The article you are reading is the definitive word on dietary supplement research.
After this, no one need ever write on this topic or conduct further research in this area again, unless, of course, you agree with my conclusions and just want to say so, because this piece unequivocally delivers the final word on the topic I’m writing about: dietary supplement research.
Does this sound crazy to you? Not to mention a little pretentious, ego-inflated and defensive? It does to me too. But there seems to be a recent trend among researchers, particularly those studying the effects of specific dietary ingredients, to publish their study (sometimes it’s not even an actual study; it’s a meta-analysis of other people’s research) and then declare the final nail has been placed in the coffin; no one else need investigate further (and risk contradicting their conclusions).
Here are some examples: In April, The Lancet Diabetes & Endocrinology published a meta-analysis of vitamin D research whose authors not only found “little justification for prescribing vitamin supplements to prevent falls” but also declared that future trials “are unlikely to alter these conclusions,” and such research would be “futile.” Never mind that their analysis did show a reduction in falls—just not the greater than 15 percent reduction that they set up as the threshold. They also ignored the fact that in 2012, there were 1.2 million fracture events related to osteoporosis in the U.S., with an average treatment cost of $11,020 per event. So even a 10 percent reduction in falls would save the U.S. healthcare system over $1.3 billion dollars.
Then last December, five doctors penned an editorial in Annals of Internal Medicine in which they likewise declared the futility of any future trials of multivitamins for chronic disease prevention and stated, “we believe that the case is closed—supplementing the diet of well-nourished adults with (most) mineral or vitamin supplements has no clear benefit and might even be harmful... Enough is enough.” The writers disregarded that the three actual studies of multivitamins published in that same issue demonstrated mixed results for benefits of vitamins and unequivocally demonstrated no apparent harms. While only the cognitive component of the Physicians Health Study II appeared in that publication, other arms of PHS II also demonstrated health benefits from the multivitamin for cancer risk prevention and reduction of cataracts.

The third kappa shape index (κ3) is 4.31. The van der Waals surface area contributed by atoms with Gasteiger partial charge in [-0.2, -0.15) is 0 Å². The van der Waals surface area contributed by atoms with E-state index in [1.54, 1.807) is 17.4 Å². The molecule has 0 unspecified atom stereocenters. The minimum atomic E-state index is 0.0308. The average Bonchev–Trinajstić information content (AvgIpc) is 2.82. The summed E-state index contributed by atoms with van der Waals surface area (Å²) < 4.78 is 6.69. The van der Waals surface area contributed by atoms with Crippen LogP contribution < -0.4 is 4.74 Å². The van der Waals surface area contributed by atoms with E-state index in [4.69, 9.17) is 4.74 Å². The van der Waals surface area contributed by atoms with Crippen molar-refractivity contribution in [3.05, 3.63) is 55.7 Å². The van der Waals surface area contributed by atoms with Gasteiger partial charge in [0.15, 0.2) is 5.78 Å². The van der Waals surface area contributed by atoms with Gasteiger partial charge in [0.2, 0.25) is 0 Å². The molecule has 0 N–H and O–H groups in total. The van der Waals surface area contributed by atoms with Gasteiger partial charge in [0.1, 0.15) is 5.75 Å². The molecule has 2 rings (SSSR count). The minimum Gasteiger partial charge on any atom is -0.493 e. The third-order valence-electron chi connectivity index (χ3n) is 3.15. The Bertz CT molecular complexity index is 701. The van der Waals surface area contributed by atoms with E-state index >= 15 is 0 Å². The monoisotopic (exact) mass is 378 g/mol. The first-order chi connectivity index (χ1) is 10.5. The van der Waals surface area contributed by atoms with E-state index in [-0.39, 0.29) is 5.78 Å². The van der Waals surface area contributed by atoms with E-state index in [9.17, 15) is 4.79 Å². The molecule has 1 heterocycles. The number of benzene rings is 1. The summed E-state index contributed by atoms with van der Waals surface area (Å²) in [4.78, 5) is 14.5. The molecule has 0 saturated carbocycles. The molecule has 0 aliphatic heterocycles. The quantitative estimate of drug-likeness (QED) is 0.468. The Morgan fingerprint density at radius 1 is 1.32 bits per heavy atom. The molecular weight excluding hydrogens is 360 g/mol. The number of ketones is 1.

The real problem with a researcher declaring his or her study the “final word” is that it runs counter to the very nature of science, and strikes me as being more about increasing the odds of publication in a high-profile journal, attracting sensationalized media attention, and enhancing tenure potential than it is about fostering scientific dialogue.
There are several reasons these kinds of self-serving pronouncements must stop. First, science should be replicated. That’s how we know a particular experiment wasn’t a red herring, off in left field. One of the reasons for peer-review and publication is so that future researchers can re-create the methodology and validate—or contradict—the earlier conclusions. Discouraging replication or extensions of one’s research feels more like a scientist trying to stake claim to their corner and keep others out.
Second, science is constantly evolving, learning from the totality of previous research and extending the earlier conclusions. It looks for nuance or possible differences among different populations, different dosages or conditions of use. Sometimes a single experiment can lead scientific thinking in a whole new direction. Science makes unexpected connections between disparate studies and leads to new hypotheses that might reveal new truths. When scientists deter future research, they discourage that inquiry that might lead to the next big breakthrough.
And that, my friends, is the final word on the state of nutrition research. There’s no need for follow up comments, or additional articles on this topic, or anything related to it, ever…ever.
Steve Mister is the president and CEO for the Council for Responsible Nutrition (CRN), the dietary supplement industry’s leading trade association.